According to Matthew, the most astonishing aspect of Jesus’ sermon on righteousness was the distinct authority of the preacher—”He taught them as one having authority, and not as the scribes” (Matthew 7:29).
As is expected of all who speak for God, Jesus lovingly, clearly, and simply spoke the profound oracles of God (1 Peter 4:11). The only traditions of the elders or quotes from Jewish rabbis found in the sermon on the mount come in His contrast between their teaching which resulted in the flawed righteousness of the scribes and Pharisees and His teaching on the authentic righteousness essential to the kingdom of heaven (cf. Matthew 5:20-48).
Jesus’ authority is astonishing:
- Because of His absolute certainty. There are no caveats, provisos, or fine print to the promises found in the beatitudes. The poor in spirit who mourn, are meek, do hunger and thirst after righteousness, are merciful, are pure in heart, are peacemakers, and are persecuted for righteousness’ sake shall (not “could”, “might”, “may”, or “are likely to”) be blessed—i.e. be in the kingdom of heaven, be comforted, inherit the earth, be filled with righteousness, obtain mercy, see God, and be called the sons of God. Those with righteous priorities shall enjoy God’s providential blessings of food and covering (Matthew 6:33). Those misled by false teachers shall be eternally punished (Matthew 7:19). In the sermon on the mount, the preacher never mumbles, speculates, hedges, or utters an uncertain sound. What astonishing certainty!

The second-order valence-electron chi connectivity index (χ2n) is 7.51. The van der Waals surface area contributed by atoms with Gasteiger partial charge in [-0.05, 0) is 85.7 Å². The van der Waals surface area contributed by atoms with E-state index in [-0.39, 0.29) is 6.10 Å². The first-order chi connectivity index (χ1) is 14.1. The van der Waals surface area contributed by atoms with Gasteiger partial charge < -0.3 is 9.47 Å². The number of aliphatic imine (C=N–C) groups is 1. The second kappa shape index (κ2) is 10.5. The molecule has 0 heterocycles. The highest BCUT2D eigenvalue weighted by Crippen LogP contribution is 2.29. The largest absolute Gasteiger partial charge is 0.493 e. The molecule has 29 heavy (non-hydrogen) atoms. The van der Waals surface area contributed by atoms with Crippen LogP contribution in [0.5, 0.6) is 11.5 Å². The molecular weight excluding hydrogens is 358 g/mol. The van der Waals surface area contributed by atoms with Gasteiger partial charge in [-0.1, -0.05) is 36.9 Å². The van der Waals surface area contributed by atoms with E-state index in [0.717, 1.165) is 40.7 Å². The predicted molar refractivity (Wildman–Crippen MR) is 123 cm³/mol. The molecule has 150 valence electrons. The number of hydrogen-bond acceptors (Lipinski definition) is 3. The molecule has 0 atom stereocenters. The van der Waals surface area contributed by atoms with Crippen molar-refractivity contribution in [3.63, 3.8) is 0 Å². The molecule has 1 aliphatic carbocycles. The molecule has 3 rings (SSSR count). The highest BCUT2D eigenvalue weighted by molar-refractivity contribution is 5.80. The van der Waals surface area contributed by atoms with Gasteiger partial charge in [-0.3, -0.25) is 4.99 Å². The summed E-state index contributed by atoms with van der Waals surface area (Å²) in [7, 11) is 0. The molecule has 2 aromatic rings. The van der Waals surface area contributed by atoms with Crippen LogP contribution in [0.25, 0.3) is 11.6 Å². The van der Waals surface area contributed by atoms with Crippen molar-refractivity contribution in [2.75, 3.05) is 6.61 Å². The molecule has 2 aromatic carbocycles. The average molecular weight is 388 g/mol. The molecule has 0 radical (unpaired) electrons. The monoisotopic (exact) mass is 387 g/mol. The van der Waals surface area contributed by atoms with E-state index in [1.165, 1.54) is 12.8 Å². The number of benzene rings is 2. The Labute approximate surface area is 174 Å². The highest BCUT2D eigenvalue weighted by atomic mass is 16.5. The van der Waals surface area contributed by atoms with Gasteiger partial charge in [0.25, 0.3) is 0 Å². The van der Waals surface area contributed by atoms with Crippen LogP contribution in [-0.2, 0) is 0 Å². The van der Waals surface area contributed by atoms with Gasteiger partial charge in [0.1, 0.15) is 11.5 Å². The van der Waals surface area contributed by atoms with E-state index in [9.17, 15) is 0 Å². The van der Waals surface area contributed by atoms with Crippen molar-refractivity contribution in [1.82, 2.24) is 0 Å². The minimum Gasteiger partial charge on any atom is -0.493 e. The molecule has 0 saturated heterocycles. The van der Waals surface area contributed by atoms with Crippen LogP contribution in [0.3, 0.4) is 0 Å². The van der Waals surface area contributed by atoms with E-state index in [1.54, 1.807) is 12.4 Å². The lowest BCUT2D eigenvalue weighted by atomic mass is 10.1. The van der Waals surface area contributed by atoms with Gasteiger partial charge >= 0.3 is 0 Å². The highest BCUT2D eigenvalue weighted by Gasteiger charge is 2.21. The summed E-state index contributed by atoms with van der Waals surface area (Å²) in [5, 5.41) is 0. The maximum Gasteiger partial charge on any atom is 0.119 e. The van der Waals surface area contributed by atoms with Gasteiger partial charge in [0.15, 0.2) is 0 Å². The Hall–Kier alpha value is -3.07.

- Because of His categorical imperatives. In this sermon on righteousness which has been divided into 107 verses, there are 46 imperatives/commands given. Jesus commands such things as: rejoicing; bright, righteous living; reconciliation; extreme zeal for purity; unquestionable integrity; non-retaliation; generosity; love of the unlovely; spiritual watchfulness; secret prayer; prayerfulness; confidence and structure in prayer; wise treasures; worry-free living; proper priorities; righteous judgment; just treatment of others; and the avoidance of false prophets. No sphere of human existence is missed in this extraordinary sermon. What astonishing imperatives!